If you’ve taken a look at September’s U.S. unemployment figure – 3.5% — you’re seeing the lowest level of unemployment in over 50 years. And for particular subgroups of the population, they’re enjoying their lowest employment percentages ever — at least since records have been kept.
It’s definitely something to cheer about. But at the same time, it’s become increasingly evident that wage growth isn’t happening in tandem with lower unemployment. And that includes industrial wages as well.
In fact, September results show the first dip in wages – albeit slight – in the past two years.
According to Zheng Liu and Sylvain Leduc, two economics researchers at the Federal Reserve Bank of San Francisco, the cause of stagnating wages in an otherwise robust economy can be laid at the doorstep of automation.
According to Liu and Leduc, as certain tasks move more toward automation, employees are losing bargaining power within their organizations. When people fear that they could lose their jobs to a robot or a machine, there’s a hesitation to ask for higher wages as that might hasten the eventuality.
The net result is a widening gap between productivity and pay.
But does this situation apply across all of industry? Perhaps not. Last year, manufacturing expert and Forbes magazine contributing writer Jim Vinoski noted that “huge swaths of industry remain decidedly low-tech and heavily manual.”
The reason? Complexity, volume and margins are often barriers to the implementation of automation in many applications. Just because something can be automated doesn’t mean that there’s a compelling economic argument to do so – particularly if the production volumes aren’t in the league of “mass manufacturing.”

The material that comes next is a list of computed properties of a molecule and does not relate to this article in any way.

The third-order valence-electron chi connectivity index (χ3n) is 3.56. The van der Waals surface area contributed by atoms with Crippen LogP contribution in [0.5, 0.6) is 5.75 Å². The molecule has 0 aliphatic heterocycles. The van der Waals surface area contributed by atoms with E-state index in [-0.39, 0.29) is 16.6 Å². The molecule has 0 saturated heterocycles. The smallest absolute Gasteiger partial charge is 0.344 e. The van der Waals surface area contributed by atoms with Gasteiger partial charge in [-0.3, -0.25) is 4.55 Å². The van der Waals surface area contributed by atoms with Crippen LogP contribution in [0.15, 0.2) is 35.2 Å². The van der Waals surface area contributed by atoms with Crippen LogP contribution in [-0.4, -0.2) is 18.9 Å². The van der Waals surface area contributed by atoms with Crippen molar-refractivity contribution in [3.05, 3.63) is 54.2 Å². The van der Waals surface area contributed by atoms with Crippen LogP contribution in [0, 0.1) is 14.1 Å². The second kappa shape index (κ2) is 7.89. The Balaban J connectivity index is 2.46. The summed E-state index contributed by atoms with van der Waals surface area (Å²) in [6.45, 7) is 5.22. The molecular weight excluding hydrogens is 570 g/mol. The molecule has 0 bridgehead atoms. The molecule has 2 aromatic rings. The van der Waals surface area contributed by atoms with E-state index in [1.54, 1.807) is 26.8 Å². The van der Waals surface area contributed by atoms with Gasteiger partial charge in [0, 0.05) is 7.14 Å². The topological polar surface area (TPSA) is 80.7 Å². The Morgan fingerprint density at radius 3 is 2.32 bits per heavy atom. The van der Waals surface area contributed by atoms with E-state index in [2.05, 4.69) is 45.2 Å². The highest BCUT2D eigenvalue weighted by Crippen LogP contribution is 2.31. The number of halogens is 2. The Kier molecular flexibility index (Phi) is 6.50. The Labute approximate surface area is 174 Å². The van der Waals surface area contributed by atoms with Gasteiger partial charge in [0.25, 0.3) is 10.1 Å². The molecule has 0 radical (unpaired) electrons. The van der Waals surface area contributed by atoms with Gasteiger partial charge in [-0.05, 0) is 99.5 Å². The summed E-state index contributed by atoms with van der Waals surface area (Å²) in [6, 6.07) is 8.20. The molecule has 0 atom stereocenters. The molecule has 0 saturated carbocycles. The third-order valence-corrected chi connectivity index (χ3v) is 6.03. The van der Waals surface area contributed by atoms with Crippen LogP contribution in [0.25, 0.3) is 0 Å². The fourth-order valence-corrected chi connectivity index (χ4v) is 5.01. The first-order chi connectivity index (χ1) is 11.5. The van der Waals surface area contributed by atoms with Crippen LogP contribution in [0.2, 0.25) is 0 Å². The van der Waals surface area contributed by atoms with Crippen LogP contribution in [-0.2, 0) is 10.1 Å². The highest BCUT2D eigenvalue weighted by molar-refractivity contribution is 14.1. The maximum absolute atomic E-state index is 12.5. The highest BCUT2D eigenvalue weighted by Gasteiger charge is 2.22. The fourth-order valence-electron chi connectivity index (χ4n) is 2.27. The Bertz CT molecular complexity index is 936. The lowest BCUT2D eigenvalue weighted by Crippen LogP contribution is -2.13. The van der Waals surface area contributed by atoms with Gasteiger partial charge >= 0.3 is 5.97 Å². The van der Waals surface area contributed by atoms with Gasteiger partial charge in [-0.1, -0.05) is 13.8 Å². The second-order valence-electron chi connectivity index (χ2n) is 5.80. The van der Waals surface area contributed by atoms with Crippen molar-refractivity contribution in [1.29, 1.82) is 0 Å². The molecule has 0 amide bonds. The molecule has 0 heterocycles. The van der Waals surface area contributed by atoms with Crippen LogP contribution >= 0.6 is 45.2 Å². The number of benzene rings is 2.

Jobs in engineering and R&D are even less likely to become automated. After all, probably the single most important attribute of employees in these positions is the ability to “think outside the box” – something artificial intelligence hasn’t come anywhere close to replicating (at least not yet).
What are your thoughts about automation and how it will affect employment and wage growth? Please share your perspectives with other readers.
One thought on “Why aren’t wages moving in lockstep with the improved employment picture?”
Automation doesn’t cause net unemployment, or most of our homeless would be stable grooms.
Instead, they became auto mechanics, car-wash operators, gas station attendants — and soon earned more than before and perspired less. That process continues. We should welcome it.
Meanwhile, wages only rise through productivity increases, and those depend on business investment. Businesses don’t like uncertainty, and the current tariff war reduces business expansion and probably offsets gains from reduced taxes and less red tape.
It may also be that unemployment keeps dropping while wages stay flat because we underestimated the pool of discouraged workers existing during the Obama years — workers who are now flooding back into the market.